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The Top 100 – Boys

Now for the boys list.

Biblical names are the obvious favorite for boys. Yay America! 🙂 Celtic names are next, followed by Classic.  The rest fall in the following order: New Classic, Exotic (which are all Latino names) and Surname, AndrogynousBell ToneSaint, and last but not least, Place and Western.

Names with different spellings: Aiden/Aidan, Bryan/Brian, Caden/Kaden, Jayden/Jaden. And speaking of most of these names, if you lump them in with Brayden and Hayden, you can see the BIG trend of naming nowadays. Anyway, something interesting that I found here was Aiden/Aidan. I am pretty sure that Aidan is the “correct” way of spelling the name. But Aiden is more popular. I guess the same could be said for Jayden and Jaden. Jayden is a variant of Jaden, yet it is more popular. The same deal goes for Bryan as a variant of Brian.  I guess parents think they are being “different” and end up creating a more popular way of spelling the name.  Caden and Kaden are right next to each other on the list, which is also interesting.

I know that quite a few of these names belong in more than one category. I placed them in the category that I preferred them in (and with the help of TBNW).  Here they are!

Androgynous (5%)
31 – Angel
46 – Jordan
50 – Jayden
88 – Jaden
100 – Devin

Bell Tone (4%)
73 – Hayden
79 – Brayden
91 – Caden
92 – Kaden

Biblical (29%)
1 – Jacob
2 – Michael
3 – Joshua
4 – Ethan
5 – Matthew
6 – Daniel
8 – Andrew
11 – Joseph
13 – David
15 – Noah
16 – James
20 – John
22 – Jonathan
23 – Nathan
24 – Benjamin
25 – Samuel
28 – Gabriel
29 – Elijah
34 – Caleb
40 – Isaiah
43 – Luke
48 – Isaac
51 – Thomas
57 – Aaron
64 – Adam
69 – Nathaniel
71 – Jeremiah
90 – Steven
94 – Timothy

Celtic (16%)
19 – Logan
26 – Dylan
30 – Aiden
38 – Gavin
42 – Evan
44 – Aidan
52 – Cameron
53 – Connor
58 – Owen
66 – Bryan
68 – Sean
72 – Brian
81 – Ian
86 – Tristan
87 – Carson
98 – Liam

Classic (12%)
9 – Anthony
10 – William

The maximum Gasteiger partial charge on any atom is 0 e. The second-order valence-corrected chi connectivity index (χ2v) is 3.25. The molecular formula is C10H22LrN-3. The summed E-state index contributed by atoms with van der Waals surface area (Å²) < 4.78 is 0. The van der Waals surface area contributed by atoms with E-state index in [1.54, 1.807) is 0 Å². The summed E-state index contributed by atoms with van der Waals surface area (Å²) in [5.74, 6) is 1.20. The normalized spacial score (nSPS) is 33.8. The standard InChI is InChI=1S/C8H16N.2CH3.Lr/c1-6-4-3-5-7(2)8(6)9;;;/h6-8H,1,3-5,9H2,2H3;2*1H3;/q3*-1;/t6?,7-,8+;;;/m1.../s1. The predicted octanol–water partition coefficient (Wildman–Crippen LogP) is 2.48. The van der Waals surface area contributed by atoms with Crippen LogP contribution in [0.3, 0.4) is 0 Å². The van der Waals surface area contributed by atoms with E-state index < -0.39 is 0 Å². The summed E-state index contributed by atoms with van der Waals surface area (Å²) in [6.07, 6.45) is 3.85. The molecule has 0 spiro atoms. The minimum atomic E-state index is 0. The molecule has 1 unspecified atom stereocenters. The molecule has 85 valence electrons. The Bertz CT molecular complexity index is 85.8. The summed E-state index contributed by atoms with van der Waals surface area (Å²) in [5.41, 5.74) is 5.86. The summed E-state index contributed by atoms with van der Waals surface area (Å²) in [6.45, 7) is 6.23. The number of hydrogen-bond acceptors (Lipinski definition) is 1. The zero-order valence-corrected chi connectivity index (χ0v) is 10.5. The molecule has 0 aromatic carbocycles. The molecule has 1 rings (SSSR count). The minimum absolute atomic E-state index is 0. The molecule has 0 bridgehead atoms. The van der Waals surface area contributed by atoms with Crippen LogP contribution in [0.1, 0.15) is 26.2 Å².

12 – Alexander
17 – Nicholas
35 – Jack
47 – Robert
60 – Charles
63 – Adrian
65 – Julian
67 – Alex
95 – Henry
99 – Richard

Exotic (9%)
32 – Jose
56 – Diego
61 – Juan
62 – Luis
70 – Carlos
74 – Jesus
89 – Miguel
93 – Antonio
96 – Alejandro

New Classic (11%)
7 – Christopher
14 – Ryan
21 – Christian
27 – Brandon
33 – Zachary
37 – Kevin
45 – Justin
55 – Jason
59 – Lucas
77 – Eric
80 – Kyle

Place (1%)
41 – Austin

Saint (3%)
76 – Sebastian
78 – Xavier
85 – Dominic

Surname (9%)
18 – Tyler
36 – Jackson
39 – Mason
49 – Landon
54 – Hunter
75 – Carter
83 – Chase
84 – Cole
97 – Blake

Western (1%)
82 – Wyatt

What are your thoughts?

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5 Responses

  1. I think that the “Western” cateogry is a very interesting sort of counterpart to the “Lacy” category with the girls’ names. It seems like there is still a kind of masculine value placed on images of the wild west and the frontier.

    It would be interesting to see a study charting the rise of “western” names to see if there is any correlation to the fairly recent trend of reclaiming masculinity from what has been termed the “feminization” of our culture — classrooms are now geared more towards the way that girls learn, emotion rather than action is valued, men are demeaned in commercials, girls are encouraged to pursue traditionally male activities while boys are still discouraged from pursuing traditionally female ones, and so forth. Even the move towards more androgynous names (especially with girls) can be seen as evidence of this. I am interested in whether there is a kind of naming backlash against that even as we see some parents starting to fight back against a perceived cultural bias against their sons. (Dobson’s /Bringing Up Boys/ discusses this issue in detail.)

  2. None of my children made the top 100 list 🙂

  3. I’m really liking the celtic names, which is cool since my husbands family has Scottish roots (which he is quick to remind me!). I feel like the bell tone names are EVERYWHERE! I like the way they sound, but I really feel for those teachers who will have a Brayden, Caden, Jadon, and Hayden in their class!
    And I think Xavier is a really cool name, but I’m surprised it made the top 100.

  4. It’s interesting to me that the top half (or so) of the boys names have basically stayed the same over the past few decades. Biblical names have usurped some of the classic or new-classic names for the top 10, but overall they haven’t changed much. The top 100 girl names, on the other hand, change so much in just 5 or 6 years. Some of the names in the top 20 now weren’t even in the top 100 20 years ago . . .

  5. I’m glad that my children’s names, even though they are in the most popular, Biblical, category, did not make either list.

    Go us!

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